The model classifies a person’s infection status as susceptible SH, exposed (or latent) EH, stage 1 infection I1H, stage 2 infection I2H and hospitalised (and temporarily removed) RH. On exposure to the parasite and upon the bite of an infected tsetse, a person will progress through these infection stages, unless detected in active screening and so treated and moved directly to the hospitalised class. Stage 2 infection is defined as the time when trypanosomes have crossed the blood–brain barrier . There is an additional rate defined as the time when people change infection status from stage 1 infection to hospitalisation to simulate people being treated through passive surveillance.
In addition, tsetse are explicitly modelled as the proportion of flies that are in the states of teneral (unfed and more susceptible to infection than fed flies ) SV, non-teneral yet uninfected GV, exposed (or latent) EV and infected IV. The dynamics of the tsetse are modelled with proportions using ordinary differential equations, since the exact number of tsetse that interact with a given population is difficult to determine (although relative tsetse abundance is being mapped in some areas ). However, the effective density ratio, the product of the number of tsetse in a population per human and the probability of human infection per single infective bite, can be inferred by model fitting to the WHO HAT Atlas data [40, 41]. A full description of the mathematical equations in the infection model and the parameters used (taken from Crump et al. , as the median of the distributions inferred using Markov chain Monte Carlo (MCMC) methodology and the aggregate annual data from the WHO HAT Atlas in Kwamouth) can be found in Additional file 1: Table S1 and Table S2.
Simulating active screening
In villages targeted for active screening, we consider how the infection dynamics are affected by: the screening coverage c; the screening interval t; active zero-detections za; reactive zero-detections zr (see Table 1). This is modelled by taking all combinations of c,t,za and zr for the values c= 0, 1, 5, 10, 15, 20, 25, 30, 35, 40, 45, 50, 55, 60, 65, 70, 75, 80, 85, 90, t= 0.25, 0.33, 0.5, 0.67, 0.75, 1, 1.25, 1.5, 1.75, 2, 2.5, 3, 3.5, 4, 4.5, 5 years, za= 1, 2, 3, 4, 5 screenings, and zr= 1, 2, 3 screenings. The risk structure of the model means that the screening coverage is assumed to have a maximum of 90%, since only the low-risk human population participate (randomly) in active screening.
The specified screening procedure is then implemented in the model by using the screening coverage to randomly select a proportion c of the population from the low-risk sub-population, which move into the hospitalised class if they are correctly identified as being exposed to the infection after each screening interval. This process is stopped after number of zero-detections equal to za. However, if the infection has not been eliminated after the active screening has been halted, there is still a chance that a new case can be reported by the individual attending a fixed facility to be tested for the infection. The model explicitly incorporates under-reporting of passive case detections, such that only 27% of cases undetected by active screening will be detected by passive surveillance. The value of this parameter was estimated in fitting to this model structure, and is taken as the median of the distribution inferred using MCMC methodology applied to the aggregate annual data from Kwamouth from the WHO HAT Atlas [40, 41].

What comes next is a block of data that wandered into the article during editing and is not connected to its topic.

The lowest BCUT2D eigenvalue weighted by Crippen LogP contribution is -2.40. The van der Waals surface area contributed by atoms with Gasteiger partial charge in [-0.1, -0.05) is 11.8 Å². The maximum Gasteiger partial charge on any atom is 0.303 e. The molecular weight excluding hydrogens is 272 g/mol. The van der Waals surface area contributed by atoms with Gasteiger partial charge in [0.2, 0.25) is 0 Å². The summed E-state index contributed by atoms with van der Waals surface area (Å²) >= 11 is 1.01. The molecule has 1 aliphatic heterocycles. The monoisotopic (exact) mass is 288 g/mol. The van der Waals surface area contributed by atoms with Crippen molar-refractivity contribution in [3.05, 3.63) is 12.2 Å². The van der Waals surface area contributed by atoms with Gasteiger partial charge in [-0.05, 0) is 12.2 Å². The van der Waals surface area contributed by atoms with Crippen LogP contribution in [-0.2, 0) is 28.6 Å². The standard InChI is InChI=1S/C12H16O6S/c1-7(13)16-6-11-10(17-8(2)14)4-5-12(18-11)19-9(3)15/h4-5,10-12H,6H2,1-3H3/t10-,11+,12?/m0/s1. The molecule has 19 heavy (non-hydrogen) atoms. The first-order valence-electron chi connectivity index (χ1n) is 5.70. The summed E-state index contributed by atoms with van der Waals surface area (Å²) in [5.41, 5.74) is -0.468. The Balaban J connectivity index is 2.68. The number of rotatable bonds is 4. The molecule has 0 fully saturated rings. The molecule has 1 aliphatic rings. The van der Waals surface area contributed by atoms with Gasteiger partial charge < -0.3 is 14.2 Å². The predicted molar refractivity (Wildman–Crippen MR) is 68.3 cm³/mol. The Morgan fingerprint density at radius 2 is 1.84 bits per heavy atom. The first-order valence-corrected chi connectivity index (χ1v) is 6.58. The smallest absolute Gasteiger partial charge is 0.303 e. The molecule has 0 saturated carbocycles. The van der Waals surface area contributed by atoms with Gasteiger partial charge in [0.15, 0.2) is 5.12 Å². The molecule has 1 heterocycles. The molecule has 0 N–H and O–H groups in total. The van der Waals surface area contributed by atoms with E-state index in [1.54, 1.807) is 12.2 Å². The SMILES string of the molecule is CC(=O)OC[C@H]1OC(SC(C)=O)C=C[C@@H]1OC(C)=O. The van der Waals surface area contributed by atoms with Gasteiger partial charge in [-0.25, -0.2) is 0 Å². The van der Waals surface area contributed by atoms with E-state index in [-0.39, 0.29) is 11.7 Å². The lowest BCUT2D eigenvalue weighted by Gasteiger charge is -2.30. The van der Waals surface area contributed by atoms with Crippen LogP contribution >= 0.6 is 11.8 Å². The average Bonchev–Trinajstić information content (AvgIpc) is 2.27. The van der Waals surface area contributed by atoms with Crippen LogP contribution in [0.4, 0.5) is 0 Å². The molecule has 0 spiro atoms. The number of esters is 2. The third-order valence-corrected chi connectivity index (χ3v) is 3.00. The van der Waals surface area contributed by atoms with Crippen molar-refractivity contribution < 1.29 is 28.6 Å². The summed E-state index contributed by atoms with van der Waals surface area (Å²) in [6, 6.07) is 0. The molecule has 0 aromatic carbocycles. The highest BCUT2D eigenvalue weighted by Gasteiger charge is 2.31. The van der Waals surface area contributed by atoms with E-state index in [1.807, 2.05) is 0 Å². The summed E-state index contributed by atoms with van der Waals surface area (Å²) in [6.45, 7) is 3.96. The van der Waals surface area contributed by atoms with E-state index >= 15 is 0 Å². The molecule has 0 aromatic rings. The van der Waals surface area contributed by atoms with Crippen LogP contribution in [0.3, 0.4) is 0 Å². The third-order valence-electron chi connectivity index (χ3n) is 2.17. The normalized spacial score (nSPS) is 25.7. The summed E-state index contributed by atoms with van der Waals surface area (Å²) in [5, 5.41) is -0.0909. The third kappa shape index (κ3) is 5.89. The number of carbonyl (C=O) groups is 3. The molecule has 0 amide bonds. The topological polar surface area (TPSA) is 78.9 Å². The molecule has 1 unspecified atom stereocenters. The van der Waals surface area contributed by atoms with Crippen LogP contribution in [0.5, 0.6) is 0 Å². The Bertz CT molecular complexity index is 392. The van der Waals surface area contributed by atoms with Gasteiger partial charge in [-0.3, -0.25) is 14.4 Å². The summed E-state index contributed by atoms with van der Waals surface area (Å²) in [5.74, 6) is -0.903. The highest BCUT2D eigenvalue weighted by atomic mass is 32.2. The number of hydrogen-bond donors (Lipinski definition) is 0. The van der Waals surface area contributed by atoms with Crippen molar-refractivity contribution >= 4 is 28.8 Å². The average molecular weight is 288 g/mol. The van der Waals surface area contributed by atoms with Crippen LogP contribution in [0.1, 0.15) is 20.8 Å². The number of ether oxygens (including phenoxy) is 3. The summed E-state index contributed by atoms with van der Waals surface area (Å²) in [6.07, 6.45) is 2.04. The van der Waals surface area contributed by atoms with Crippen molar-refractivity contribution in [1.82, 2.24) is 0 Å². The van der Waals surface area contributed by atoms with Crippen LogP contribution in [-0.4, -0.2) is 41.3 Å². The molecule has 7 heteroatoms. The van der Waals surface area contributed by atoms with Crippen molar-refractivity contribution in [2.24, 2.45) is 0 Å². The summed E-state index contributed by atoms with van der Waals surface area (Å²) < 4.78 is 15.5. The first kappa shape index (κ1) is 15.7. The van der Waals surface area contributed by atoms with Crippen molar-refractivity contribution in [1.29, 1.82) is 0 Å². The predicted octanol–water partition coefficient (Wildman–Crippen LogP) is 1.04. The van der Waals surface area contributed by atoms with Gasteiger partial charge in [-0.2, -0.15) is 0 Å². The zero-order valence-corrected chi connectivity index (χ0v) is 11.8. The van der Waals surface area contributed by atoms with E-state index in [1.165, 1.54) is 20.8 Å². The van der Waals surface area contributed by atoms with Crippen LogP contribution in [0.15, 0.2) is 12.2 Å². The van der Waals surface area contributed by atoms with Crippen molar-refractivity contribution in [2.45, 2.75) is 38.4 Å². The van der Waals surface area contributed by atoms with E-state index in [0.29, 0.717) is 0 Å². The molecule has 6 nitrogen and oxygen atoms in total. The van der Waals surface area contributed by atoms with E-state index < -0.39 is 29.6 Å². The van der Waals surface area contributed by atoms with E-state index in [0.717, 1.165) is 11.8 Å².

Reactive screening is the result of the detection of a case in passive surveillance after active screening has been stopped (see Additional file 1: Figure S5). Thus, we restart the screening procedure as reactive screening upon identification of passive cases, stopping again after the given number of consecutive reactive zero-detections, zr.
The WHO aims for high screening coverage in active screenings for villages in gHAT-endemic foci, but just how high that coverage ought to be is not prescribed. Moreover, guidelines and previous modelling work suggest these screenings should continue annually until there have been three consecutive years of no new cases, followed by a further screening after three years if there are no detected cases [5, 26, 66]. Our modelling aims to provide evidence in support of this strategy or recommend how the strategy could be adapted to make more efficient use of resources.